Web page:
When my parents got married and started a family they began attending St. Mark’s Episcopal Church in Westford, Massachusetts. It was here that I have my earliest memories of church. I don’t remember much, but I do remember going up to the communion rail and receiving a blessing from the priest. I wasn’t sure what Communion was, but I felt like I was missing out by not receiving it. I knew that it was special.
When I was four years old, my family moved from Massachusetts to a small town in southeastern West Virginia called Lewisburg. There were not a lot of options as far as churches went, and it seemed that everyone in town was either Methodist or Presbyterian. My parents wanted to go someplace that had programs for the children (myself, my twin brother, and our older sister), and since they liked the minister at the Methodist church we started going there. It was a fine church. They had Sunday school, children’s choir, and even an Easter egg hunt for the children (I found the golden egg one year and won a huge chocolate bunny). My dad started teaching the high school Sunday school class, and I used to love going up into their classroom because they had an air hockey table!
There was a small Methodist church up on Droop Mountain that our congregation had adopted, and we would send lay people there each week to conduct services. When my family did it I thought it was the coolest thing in the world. I can still smell the wood in that tiny mountain church. I know it was only for one Sunday, but I kind of liked being the preacher’s kid and thinking of my dad as the pastor. The earliest seeds of ministry were sown in my heart that day.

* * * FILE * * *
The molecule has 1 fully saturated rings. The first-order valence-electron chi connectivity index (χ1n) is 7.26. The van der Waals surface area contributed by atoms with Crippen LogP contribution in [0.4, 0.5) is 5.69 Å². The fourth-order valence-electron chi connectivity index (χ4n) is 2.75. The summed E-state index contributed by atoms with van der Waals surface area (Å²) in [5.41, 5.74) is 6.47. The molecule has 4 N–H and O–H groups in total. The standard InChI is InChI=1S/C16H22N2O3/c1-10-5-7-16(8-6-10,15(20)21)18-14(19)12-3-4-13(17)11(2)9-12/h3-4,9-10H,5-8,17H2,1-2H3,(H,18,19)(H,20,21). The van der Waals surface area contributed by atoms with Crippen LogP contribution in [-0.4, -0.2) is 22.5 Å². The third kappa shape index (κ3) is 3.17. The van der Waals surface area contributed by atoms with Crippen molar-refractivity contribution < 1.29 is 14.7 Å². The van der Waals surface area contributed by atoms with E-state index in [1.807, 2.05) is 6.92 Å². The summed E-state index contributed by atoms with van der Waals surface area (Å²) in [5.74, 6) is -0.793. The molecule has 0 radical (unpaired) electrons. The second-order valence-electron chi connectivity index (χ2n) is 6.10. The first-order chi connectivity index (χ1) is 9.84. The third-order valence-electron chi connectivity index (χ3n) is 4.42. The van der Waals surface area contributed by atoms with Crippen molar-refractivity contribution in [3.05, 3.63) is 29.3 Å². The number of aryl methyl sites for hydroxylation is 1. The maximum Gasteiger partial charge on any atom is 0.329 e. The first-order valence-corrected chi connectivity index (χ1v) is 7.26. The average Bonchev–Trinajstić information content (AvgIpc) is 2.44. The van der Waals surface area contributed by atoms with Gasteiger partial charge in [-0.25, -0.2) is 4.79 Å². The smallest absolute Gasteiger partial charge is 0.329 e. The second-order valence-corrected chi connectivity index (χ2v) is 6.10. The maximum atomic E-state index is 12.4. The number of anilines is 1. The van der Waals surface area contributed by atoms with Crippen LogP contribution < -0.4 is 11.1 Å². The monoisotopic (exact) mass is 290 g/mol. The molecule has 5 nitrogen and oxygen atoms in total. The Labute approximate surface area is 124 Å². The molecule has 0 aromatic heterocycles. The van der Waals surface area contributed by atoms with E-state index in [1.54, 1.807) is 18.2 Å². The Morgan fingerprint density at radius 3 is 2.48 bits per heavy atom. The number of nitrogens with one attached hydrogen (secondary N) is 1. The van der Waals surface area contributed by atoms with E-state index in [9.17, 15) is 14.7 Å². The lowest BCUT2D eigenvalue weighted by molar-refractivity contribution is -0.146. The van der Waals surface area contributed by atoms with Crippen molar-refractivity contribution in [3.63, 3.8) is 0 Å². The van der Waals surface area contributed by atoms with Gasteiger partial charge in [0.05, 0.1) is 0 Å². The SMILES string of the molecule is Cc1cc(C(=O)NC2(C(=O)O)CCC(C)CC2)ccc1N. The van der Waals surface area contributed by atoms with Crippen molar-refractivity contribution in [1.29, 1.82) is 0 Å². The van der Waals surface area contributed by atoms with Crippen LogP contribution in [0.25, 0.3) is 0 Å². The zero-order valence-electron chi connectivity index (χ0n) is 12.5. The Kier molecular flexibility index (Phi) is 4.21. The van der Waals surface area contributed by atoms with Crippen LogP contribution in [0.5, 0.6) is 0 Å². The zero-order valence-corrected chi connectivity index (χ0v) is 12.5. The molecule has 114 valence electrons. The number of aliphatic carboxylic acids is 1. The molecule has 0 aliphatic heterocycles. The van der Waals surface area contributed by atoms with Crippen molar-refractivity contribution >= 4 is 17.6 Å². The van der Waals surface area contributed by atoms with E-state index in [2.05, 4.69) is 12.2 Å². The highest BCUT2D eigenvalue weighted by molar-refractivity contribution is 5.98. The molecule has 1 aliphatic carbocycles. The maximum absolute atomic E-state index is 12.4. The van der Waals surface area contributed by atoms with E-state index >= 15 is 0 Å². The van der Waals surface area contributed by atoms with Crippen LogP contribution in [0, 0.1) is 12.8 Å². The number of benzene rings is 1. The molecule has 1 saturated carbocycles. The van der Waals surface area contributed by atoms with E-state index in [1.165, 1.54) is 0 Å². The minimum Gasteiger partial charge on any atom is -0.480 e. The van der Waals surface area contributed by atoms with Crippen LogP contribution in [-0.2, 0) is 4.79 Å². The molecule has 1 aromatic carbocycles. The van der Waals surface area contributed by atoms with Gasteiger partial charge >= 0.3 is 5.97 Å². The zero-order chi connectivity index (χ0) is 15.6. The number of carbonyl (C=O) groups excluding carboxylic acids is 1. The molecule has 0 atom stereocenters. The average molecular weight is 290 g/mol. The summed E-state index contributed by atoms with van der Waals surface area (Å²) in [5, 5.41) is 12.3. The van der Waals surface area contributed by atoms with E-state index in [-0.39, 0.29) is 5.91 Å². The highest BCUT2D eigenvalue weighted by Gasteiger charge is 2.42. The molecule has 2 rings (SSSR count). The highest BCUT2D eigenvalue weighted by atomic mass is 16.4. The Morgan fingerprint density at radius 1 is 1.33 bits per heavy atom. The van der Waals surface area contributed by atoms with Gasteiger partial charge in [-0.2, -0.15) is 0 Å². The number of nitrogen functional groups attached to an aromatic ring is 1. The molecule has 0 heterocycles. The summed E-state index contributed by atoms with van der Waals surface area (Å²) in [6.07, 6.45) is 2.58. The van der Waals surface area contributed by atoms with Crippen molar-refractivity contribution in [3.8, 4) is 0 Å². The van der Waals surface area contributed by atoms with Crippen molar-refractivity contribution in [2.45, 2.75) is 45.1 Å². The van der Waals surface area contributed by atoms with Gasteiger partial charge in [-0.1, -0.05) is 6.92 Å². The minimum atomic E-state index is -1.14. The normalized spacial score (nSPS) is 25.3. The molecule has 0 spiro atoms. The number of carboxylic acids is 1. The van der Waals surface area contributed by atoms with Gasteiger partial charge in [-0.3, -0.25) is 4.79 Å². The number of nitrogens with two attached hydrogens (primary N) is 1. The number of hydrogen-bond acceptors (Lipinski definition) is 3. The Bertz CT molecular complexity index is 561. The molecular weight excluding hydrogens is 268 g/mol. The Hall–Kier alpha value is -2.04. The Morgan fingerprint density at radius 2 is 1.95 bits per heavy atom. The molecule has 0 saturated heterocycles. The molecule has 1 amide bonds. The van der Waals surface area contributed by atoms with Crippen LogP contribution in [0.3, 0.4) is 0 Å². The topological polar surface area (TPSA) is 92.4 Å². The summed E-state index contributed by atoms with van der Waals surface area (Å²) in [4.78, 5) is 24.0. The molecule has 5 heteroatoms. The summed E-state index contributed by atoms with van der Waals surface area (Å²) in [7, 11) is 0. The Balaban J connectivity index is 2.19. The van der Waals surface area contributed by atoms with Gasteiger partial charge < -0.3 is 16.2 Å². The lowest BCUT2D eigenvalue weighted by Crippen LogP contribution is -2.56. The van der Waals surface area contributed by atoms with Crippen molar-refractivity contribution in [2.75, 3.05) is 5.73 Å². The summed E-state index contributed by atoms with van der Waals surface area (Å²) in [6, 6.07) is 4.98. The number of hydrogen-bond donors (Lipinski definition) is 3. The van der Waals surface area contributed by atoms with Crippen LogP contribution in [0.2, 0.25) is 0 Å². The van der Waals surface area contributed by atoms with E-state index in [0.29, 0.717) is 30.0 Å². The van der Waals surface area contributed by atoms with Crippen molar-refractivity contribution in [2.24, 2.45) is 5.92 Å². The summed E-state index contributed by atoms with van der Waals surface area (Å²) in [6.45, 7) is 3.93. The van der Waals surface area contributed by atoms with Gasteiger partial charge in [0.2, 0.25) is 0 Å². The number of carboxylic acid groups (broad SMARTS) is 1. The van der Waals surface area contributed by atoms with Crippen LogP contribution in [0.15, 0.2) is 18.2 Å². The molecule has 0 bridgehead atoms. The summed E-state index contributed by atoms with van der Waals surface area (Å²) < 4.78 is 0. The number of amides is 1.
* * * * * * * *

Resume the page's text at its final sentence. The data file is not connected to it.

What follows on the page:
But even with all of those wonderful things happening at our Methodist church, I felt like something was missing. I can still remember the first time we walked into the sanctuary I noticed there were no kneelers in the pews. “How do they kneel to pray?” my little 4 year old mind wondered. After attending services for a few months I also noticed that we rarely had Communion. Although I hadn’t been allowed to take communion in the Episcopal church, I still felt like something was missing from the Methodist service. As I got older, church became less and less important to me. It was boring. One Sunday I can remember looking around at all the people there, and I wondered why they had come. Their parents weren’t making them get up and go to church, and that was the only reason I was there. I couldn’t wait until I was an adult and could finally stop going to church on Sunday mornings.